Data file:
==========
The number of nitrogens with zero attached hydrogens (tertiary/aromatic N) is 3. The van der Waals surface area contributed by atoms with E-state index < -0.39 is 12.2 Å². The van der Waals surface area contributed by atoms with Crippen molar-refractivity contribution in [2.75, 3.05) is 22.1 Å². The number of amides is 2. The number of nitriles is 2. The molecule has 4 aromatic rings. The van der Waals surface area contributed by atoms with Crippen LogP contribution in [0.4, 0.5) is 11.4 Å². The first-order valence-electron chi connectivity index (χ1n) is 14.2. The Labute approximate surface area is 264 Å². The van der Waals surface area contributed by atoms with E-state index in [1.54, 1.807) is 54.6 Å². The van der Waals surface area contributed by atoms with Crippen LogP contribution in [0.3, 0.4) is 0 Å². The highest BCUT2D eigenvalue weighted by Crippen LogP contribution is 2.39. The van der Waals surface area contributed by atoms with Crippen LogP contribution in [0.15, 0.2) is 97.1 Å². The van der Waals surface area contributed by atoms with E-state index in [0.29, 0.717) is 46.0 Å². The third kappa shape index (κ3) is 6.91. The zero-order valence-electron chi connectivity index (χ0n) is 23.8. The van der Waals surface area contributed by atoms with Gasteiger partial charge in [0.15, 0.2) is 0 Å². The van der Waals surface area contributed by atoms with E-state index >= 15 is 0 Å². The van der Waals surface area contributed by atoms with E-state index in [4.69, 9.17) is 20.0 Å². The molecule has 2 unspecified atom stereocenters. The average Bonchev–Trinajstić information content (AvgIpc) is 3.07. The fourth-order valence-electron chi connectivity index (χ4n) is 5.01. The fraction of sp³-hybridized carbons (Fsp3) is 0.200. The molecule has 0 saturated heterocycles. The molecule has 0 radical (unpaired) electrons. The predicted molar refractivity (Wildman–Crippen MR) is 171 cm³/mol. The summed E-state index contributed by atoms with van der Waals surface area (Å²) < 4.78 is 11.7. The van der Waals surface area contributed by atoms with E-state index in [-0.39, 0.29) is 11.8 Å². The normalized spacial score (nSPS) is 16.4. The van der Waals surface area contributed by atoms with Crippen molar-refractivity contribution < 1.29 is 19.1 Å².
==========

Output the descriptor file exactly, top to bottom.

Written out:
The number of nitrogens with zero attached hydrogens (tertiary/aromatic N) is 3. The van der Waals surface area contributed by atoms with E-state index < -0.39 is 12.2 Å². The van der Waals surface area contributed by atoms with Crippen molar-refractivity contribution in [2.75, 3.05) is 22.1 Å². The number of amides is 2. The number of nitriles is 2. The molecule has 4 aromatic rings. The van der Waals surface area contributed by atoms with Crippen LogP contribution in [0.4, 0.5) is 11.4 Å². The first-order valence-electron chi connectivity index (χ1n) is 14.2. The Labute approximate surface area is 264 Å². The van der Waals surface area contributed by atoms with E-state index in [1.54, 1.807) is 54.6 Å². The van der Waals surface area contributed by atoms with Crippen LogP contribution in [0.3, 0.4) is 0 Å². The highest BCUT2D eigenvalue weighted by Crippen LogP contribution is 2.39. The van der Waals surface area contributed by atoms with Crippen LogP contribution in [0.15, 0.2) is 97.1 Å². The van der Waals surface area contributed by atoms with E-state index in [0.29, 0.717) is 46.0 Å². The third kappa shape index (κ3) is 6.91. The zero-order valence-electron chi connectivity index (χ0n) is 23.8. The van der Waals surface area contributed by atoms with Gasteiger partial charge in [0.15, 0.2) is 0 Å². The van der Waals surface area contributed by atoms with E-state index >= 15 is 0 Å². The van der Waals surface area contributed by atoms with E-state index in [4.69, 9.17) is 20.0 Å². The molecule has 2 unspecified atom stereocenters. The average Bonchev–Trinajstić information content (AvgIpc) is 3.07. The fourth-order valence-electron chi connectivity index (χ4n) is 5.01. The fraction of sp³-hybridized carbons (Fsp3) is 0.200. The molecule has 0 saturated heterocycles. The molecule has 0 radical (unpaired) electrons. The predicted molar refractivity (Wildman–Crippen MR) is 171 cm³/mol. The summed E-state index contributed by atoms with van der Waals surface area (Å²) < 4.78 is 11.7. The van der Waals surface area contributed by atoms with E-state index in [-0.39, 0.29) is 11.8 Å². The normalized spacial score (nSPS) is 16.4. The van der Waals surface area contributed by atoms with Crippen molar-refractivity contribution < 1.29 is 19.1 Å².